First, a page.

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Finances of Employee Benefits: Health Costs Drive Changing Trends,
December 2005, Vol. 26, No. 12
Paperback, 20 pp.
PDF, 970 kb
Employee Benefit Research Institute, 2005
Finances of Employee Benefits: Health Costs Drive Changing Trends
• Rising health costs driving shift in benefits: The most recent data provide further evidence that rising health costs are driving a major shift in the finances of employee benefits. For decades, retirement costs accounted for the bulk of total spending on benefits by employers, but health costs are rapidly catching up.
• Health costs account for the bulk of voluntary employer-provided benefits: Voluntary health care costs (spending on health insurance premiums) surpassed employer spending on voluntary retirement benefits (defined contribution and defined benefit plans) in 1989.
• Benefits take a growing share of total compensation: Since employers tend to budget for total annual compensation costs (including wages, salaries, and benefits), these data show they are devoting a growing share to benefits (especially health benefits) and a declining share to wages and salaries. Wages and salaries remain overwhelmingly the dominant share of employers’ total compensation costs (81 percent), but significantly less than the share was about 50 years ago (95 percent in 1950).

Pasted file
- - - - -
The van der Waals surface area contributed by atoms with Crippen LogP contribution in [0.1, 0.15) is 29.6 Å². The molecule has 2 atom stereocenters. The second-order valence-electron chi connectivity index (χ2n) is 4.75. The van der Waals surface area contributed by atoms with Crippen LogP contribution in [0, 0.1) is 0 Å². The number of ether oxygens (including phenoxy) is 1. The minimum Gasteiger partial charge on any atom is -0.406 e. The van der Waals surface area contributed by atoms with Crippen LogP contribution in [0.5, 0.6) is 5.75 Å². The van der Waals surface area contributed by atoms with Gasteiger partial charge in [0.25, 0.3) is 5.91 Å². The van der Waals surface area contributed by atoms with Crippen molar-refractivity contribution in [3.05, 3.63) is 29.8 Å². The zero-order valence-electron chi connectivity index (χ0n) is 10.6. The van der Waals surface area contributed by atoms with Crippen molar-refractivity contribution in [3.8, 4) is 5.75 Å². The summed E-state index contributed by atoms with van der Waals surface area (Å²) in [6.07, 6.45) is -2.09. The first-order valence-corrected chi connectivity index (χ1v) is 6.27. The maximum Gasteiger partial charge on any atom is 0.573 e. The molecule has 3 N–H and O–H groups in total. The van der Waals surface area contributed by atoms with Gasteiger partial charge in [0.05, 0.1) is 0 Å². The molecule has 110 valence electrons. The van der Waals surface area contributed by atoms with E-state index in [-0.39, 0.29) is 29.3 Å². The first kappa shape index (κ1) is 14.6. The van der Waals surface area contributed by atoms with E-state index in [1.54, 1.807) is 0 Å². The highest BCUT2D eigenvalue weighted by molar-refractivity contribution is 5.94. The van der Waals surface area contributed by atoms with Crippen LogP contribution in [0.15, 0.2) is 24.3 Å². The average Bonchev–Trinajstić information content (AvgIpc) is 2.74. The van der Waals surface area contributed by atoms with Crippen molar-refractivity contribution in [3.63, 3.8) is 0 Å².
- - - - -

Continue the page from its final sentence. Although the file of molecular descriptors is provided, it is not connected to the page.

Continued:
• Workers are increasingly offered a lump-sum distribution of retirement assets: As more workers are participating in defined contribution plans (such as a 401(k) plan) and are in defined benefit plans that allow a lump-sum distribution, more of them are faced with the decision of what to do with retirement assets upon changing jobs. Even among private-sector workers with a traditional pension plan, a growing proportion now have the option to take their benefit in a lump sum: 48 percent of full-time employees in 2002, up from 15 percent in 1995.
• Increasing rollovers but leakage still significant: An increasing percentage of employment-based retirement plan participants are rolling over all of their lump-sum distributions and fewer are spending any of their distributions on consumption. But about 60 percent of those who took a lump-sum payment cashed out at least some of it.
• Education and/or incentives needed: To significantly reduce the number of retirement plan participants who cash out their lump-sum distributions, more education or possibly incentives are needed to make them understand the importance or retaining these assets for retirement.
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